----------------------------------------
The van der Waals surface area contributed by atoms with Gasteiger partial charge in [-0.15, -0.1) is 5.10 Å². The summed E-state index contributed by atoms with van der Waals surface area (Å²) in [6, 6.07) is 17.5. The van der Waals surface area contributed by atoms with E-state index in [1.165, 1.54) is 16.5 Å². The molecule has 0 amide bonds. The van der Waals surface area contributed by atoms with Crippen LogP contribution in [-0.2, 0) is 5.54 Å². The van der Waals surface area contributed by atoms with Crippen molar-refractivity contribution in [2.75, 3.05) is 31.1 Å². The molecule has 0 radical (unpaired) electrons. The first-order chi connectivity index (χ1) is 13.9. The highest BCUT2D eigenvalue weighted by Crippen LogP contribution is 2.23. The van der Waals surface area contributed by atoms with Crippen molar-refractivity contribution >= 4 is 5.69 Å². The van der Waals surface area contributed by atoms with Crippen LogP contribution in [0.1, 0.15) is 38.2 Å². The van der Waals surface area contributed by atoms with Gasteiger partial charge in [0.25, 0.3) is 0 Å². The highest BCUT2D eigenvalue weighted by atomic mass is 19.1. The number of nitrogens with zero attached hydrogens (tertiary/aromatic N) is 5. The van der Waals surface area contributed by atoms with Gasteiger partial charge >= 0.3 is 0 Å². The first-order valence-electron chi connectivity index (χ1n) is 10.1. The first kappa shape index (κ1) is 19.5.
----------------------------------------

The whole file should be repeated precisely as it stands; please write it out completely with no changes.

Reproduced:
The van der Waals surface area contributed by atoms with Gasteiger partial charge in [-0.15, -0.1) is 5.10 Å². The summed E-state index contributed by atoms with van der Waals surface area (Å²) in [6, 6.07) is 17.5. The van der Waals surface area contributed by atoms with E-state index in [1.165, 1.54) is 16.5 Å². The molecule has 0 amide bonds. The van der Waals surface area contributed by atoms with Crippen LogP contribution in [-0.2, 0) is 5.54 Å². The van der Waals surface area contributed by atoms with Crippen molar-refractivity contribution in [2.75, 3.05) is 31.1 Å². The molecule has 0 radical (unpaired) electrons. The first-order chi connectivity index (χ1) is 13.9. The highest BCUT2D eigenvalue weighted by Crippen LogP contribution is 2.23. The van der Waals surface area contributed by atoms with Crippen molar-refractivity contribution >= 4 is 5.69 Å². The van der Waals surface area contributed by atoms with Crippen LogP contribution in [0.1, 0.15) is 38.2 Å². The van der Waals surface area contributed by atoms with Gasteiger partial charge in [0.25, 0.3) is 0 Å². The highest BCUT2D eigenvalue weighted by atomic mass is 19.1. The number of nitrogens with zero attached hydrogens (tertiary/aromatic N) is 5. The van der Waals surface area contributed by atoms with Gasteiger partial charge >= 0.3 is 0 Å². The first-order valence-electron chi connectivity index (χ1n) is 10.1. The first kappa shape index (κ1) is 19.5.